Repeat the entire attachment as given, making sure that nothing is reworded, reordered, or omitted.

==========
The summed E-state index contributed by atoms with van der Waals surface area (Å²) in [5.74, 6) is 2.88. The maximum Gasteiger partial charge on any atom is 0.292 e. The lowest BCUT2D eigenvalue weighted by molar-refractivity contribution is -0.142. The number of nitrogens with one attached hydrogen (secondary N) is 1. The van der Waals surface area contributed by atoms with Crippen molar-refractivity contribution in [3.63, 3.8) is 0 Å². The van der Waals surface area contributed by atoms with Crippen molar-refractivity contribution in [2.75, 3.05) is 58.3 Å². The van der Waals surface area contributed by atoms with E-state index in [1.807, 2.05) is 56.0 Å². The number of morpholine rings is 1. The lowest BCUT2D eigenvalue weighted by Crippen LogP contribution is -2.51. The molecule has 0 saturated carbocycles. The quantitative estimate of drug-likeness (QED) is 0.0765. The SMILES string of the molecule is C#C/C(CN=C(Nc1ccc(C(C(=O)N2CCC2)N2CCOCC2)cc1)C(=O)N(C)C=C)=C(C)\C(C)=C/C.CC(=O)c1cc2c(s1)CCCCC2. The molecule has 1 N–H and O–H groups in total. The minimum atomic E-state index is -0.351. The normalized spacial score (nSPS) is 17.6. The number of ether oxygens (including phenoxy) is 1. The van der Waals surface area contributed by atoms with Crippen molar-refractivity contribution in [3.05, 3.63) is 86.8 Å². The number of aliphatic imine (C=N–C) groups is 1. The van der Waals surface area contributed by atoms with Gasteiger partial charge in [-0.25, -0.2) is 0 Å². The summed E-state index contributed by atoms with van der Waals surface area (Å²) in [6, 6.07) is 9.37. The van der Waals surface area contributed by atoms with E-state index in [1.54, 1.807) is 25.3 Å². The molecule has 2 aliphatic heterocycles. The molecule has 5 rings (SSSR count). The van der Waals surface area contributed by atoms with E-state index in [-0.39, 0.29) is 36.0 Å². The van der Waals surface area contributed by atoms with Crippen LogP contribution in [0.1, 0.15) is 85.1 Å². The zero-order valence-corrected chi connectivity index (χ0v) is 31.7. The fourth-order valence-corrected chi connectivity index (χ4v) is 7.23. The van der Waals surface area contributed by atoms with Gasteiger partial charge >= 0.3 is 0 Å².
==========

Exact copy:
The summed E-state index contributed by atoms with van der Waals surface area (Å²) in [5.74, 6) is 2.88. The maximum Gasteiger partial charge on any atom is 0.292 e. The lowest BCUT2D eigenvalue weighted by molar-refractivity contribution is -0.142. The number of nitrogens with one attached hydrogen (secondary N) is 1. The van der Waals surface area contributed by atoms with Crippen molar-refractivity contribution in [3.63, 3.8) is 0 Å². The van der Waals surface area contributed by atoms with Crippen molar-refractivity contribution in [2.75, 3.05) is 58.3 Å². The van der Waals surface area contributed by atoms with E-state index in [1.807, 2.05) is 56.0 Å². The number of morpholine rings is 1. The lowest BCUT2D eigenvalue weighted by Crippen LogP contribution is -2.51. The molecule has 0 saturated carbocycles. The quantitative estimate of drug-likeness (QED) is 0.0765. The SMILES string of the molecule is C#C/C(CN=C(Nc1ccc(C(C(=O)N2CCC2)N2CCOCC2)cc1)C(=O)N(C)C=C)=C(C)\C(C)=C/C.CC(=O)c1cc2c(s1)CCCCC2. The molecule has 1 N–H and O–H groups in total. The minimum atomic E-state index is -0.351. The normalized spacial score (nSPS) is 17.6. The number of ether oxygens (including phenoxy) is 1. The van der Waals surface area contributed by atoms with Crippen molar-refractivity contribution in [3.05, 3.63) is 86.8 Å². The number of aliphatic imine (C=N–C) groups is 1. The van der Waals surface area contributed by atoms with Gasteiger partial charge in [-0.25, -0.2) is 0 Å². The summed E-state index contributed by atoms with van der Waals surface area (Å²) in [6, 6.07) is 9.37. The van der Waals surface area contributed by atoms with E-state index in [1.54, 1.807) is 25.3 Å². The molecule has 2 aliphatic heterocycles. The molecule has 5 rings (SSSR count). The van der Waals surface area contributed by atoms with E-state index in [-0.39, 0.29) is 36.0 Å². The van der Waals surface area contributed by atoms with Crippen LogP contribution in [0.1, 0.15) is 85.1 Å². The zero-order valence-corrected chi connectivity index (χ0v) is 31.7. The fourth-order valence-corrected chi connectivity index (χ4v) is 7.23. The van der Waals surface area contributed by atoms with Gasteiger partial charge >= 0.3 is 0 Å².